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BP Used Cheaper, Riskier Oil Wells

Oil Spill

June 18: This image from video provided by BP PLC shows oil continuing to gush millions of gallons a day, from the broken wellhead, at the site of the Deepwater Horizon oil well in the Gulf of Mexico.AP

Anadarko Petroleum Corp., which owns a quarter of BP PLC's blown-out oil well in the Gulf of Mexico, late Friday blasted BP "reckless decisions and actions" that led to the well's explosion.

In recent years, oil giant BP PLC used a well design that has been called "risky" by Congressional investigators in more than one out of three of its deepwater wells in the Gulf of Mexico, significantly more often than most peers, a Wall Street Journal analysis of federal data shows.

"The mounting evidence clearly demonstrates that this tragedy was preventable and the direct result of BP's reckless decisions and actions," said Hackett in the statement. "We recognize that ultimately we have obligations under federal law related to the oil spill, but will look to BP to continue to pay all legitimate claims as they have repeatedly stated that they will do."

The design was used on the well that exploded in the Gulf of Mexico on April 20, killing 11 workers and causing America's worst offshore oil spill. The only other major well design, which is more expensive, includes more safeguards against a natural-gas blowout of the kind that destroyed the Deepwater Horizon.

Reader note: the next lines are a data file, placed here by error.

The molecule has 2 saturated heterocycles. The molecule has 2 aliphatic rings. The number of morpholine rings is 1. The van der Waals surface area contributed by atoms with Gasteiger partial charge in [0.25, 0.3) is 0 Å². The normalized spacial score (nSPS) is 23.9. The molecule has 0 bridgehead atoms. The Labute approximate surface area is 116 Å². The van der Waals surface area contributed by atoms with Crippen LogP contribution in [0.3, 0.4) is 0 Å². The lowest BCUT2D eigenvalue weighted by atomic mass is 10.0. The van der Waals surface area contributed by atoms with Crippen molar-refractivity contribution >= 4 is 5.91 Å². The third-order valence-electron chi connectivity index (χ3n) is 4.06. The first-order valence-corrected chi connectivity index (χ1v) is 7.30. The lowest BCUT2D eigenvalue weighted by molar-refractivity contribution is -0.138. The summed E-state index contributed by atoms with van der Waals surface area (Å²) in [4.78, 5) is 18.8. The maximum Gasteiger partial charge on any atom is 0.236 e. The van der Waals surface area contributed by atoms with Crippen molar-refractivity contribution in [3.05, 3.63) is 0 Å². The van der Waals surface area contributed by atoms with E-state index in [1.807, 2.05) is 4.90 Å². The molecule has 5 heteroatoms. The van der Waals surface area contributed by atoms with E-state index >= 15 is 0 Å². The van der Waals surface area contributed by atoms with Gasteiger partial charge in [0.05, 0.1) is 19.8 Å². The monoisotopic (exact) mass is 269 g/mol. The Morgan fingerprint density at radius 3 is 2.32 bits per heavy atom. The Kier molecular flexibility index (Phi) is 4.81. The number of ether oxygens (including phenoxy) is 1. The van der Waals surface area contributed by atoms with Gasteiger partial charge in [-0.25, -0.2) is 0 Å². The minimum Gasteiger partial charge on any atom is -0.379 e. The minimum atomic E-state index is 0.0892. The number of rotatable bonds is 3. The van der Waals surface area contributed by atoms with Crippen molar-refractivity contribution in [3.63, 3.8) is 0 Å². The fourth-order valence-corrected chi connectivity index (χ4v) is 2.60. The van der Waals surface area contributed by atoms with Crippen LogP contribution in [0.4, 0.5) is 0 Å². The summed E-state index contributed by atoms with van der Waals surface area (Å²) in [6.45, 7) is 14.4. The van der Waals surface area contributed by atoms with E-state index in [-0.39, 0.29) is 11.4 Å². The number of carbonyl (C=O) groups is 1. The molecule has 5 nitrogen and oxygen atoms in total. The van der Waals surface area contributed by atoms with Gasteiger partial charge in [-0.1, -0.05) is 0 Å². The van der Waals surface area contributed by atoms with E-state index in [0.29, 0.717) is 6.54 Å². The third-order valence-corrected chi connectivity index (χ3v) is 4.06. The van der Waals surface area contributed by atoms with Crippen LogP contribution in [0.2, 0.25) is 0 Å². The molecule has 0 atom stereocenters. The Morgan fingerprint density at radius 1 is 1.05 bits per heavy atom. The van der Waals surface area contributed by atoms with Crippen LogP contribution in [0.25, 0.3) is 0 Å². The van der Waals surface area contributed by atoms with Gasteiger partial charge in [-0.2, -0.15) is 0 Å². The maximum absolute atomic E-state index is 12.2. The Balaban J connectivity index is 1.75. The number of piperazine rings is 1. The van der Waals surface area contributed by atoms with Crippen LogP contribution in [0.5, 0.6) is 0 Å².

A Wall Street Journal analysis of records provided by the U.S. Minerals Management Service shows that BP used the less costly design—called "long string"—on 35 percent of its deepwater wells since July 2003, the earliest date the well-design data were available. Anadarko used it on 42 percent of its deepwater Gulf wells, though it says it doesn't do so in wells of the type drilled by BP.

BP chief executive officer Tony Hayward said in a statement that the company strongly disagreed with the allegations

"These allegations will neither distract the company's focus on stopping the leak nor alter our commitment to restore the Gulf coast," Hayward said. "Other parties besides BP may be responsible for costs and liabilities arising from the oil spill, and we expect those parties to live up to their obligations."

Both companies used the design much more often, on average, than other major Gulf drillers. Out of 218 deepwater wells in the Gulf drilled since July 2003, 26 percent used the long-string design. It derives its name from its use of a single, long "string" of pipe from the sea floor to the bottom of the well.

Other big drillers use long-string design less frequently than BP, according to the Journal's data analysis. Royal Dutch Shell PLC used long string designs on 8 percent of its wells and Chevron Corp. on 15 percent. Australian firm BHP Billiton PLC used long string on 4 percent of its wells.

The Wall Street Journal and the AP contributed to this story.

 

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